The music Earl Hooker and Junior Wells made together demonstrates the blues in transition, still upholding its traditions but recasting them in a format that reflected the musical taste of contemporary black society. Shortly after these records were produced, the Blues Boom shifted the music’s focus on to young white audiences. The tracks featured here represent some of the last instances of Chicago blues being produced for the artists’ own community.
Bear Family, the venerable German label that does reissue boxes of U.S. artists better than any American label – with the possible exception of Mosaic – has taken the cream of Kitty Wells' career and issued one of the most historically important collections in the history of country music. The Queen of Country Music is a four-CD box, with exhaustive biographical and session notes by Charles Wolfe that document, in their entirety, nine years of Ms. Wells career, from its inception through to its turning point and superstardom, the years 1949 to 1958; there are 114 tracks in all. Along with every major hit and B-side from the eras, the set includes classic original versions of "It Wasn't God Who Made Honky Tonk Angels," "Hey Joe!," "I Hear the Jukebox Playing," "Lonely Side of Town," "Making Believe," "Dust on the Bible," "The Place That Kills," "Right or Wrong," "Just When I Needed You," "The Great Speckled Bird," "Jealousy," and many others.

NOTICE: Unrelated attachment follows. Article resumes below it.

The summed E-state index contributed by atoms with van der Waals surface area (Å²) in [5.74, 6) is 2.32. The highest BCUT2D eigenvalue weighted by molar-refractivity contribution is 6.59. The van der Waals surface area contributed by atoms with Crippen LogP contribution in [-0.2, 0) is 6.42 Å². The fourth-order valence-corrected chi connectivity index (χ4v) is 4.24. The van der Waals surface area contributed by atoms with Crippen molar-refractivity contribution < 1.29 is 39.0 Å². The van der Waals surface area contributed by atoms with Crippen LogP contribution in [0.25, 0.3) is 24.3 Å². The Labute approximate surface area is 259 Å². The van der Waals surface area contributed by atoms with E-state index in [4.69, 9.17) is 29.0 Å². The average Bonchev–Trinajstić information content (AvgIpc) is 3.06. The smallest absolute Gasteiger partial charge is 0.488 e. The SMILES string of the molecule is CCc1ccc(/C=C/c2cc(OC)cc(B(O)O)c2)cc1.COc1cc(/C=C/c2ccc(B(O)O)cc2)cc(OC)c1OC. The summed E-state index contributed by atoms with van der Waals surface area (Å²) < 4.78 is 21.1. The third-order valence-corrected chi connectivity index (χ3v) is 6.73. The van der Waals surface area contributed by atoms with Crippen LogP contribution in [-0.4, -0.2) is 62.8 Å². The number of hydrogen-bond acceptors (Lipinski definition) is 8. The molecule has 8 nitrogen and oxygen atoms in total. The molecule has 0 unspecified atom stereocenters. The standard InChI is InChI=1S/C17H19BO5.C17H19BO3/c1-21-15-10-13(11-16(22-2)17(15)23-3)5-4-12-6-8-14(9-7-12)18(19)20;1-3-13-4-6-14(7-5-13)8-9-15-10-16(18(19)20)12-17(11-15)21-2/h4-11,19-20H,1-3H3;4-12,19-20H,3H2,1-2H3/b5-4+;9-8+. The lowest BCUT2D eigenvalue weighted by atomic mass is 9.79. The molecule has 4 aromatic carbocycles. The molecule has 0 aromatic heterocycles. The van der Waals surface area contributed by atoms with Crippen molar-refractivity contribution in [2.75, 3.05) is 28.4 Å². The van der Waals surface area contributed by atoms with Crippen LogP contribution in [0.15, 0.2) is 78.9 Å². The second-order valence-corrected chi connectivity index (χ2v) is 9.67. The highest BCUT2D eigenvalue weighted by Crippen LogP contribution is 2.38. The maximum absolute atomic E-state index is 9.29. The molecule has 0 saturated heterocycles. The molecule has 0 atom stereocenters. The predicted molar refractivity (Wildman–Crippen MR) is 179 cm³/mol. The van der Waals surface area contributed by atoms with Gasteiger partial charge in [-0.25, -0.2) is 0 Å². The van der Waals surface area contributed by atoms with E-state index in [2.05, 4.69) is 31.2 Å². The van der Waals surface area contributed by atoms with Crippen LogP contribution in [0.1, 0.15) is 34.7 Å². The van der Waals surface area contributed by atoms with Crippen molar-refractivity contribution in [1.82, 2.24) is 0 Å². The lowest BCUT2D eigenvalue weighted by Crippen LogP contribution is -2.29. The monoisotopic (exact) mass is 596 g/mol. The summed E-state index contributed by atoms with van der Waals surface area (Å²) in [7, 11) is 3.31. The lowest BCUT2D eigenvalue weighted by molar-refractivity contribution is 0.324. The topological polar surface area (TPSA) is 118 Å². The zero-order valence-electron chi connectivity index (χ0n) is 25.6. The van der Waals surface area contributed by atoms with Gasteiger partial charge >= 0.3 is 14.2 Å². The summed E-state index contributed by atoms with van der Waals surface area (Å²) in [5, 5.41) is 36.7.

Lounge music is a type of easy listening music popular in the 1950s and 1960s. It may be meant to evoke in the listeners the feeling of being in a place, usually with a tranquil theme, such as a jungle, an island paradise or outer space. The range of lounge music encompasses beautiful music-influenced instrumentals, modern electronica (with chillout, and downtempo influences), while remaining thematically focused on its retro-space-age cultural elements.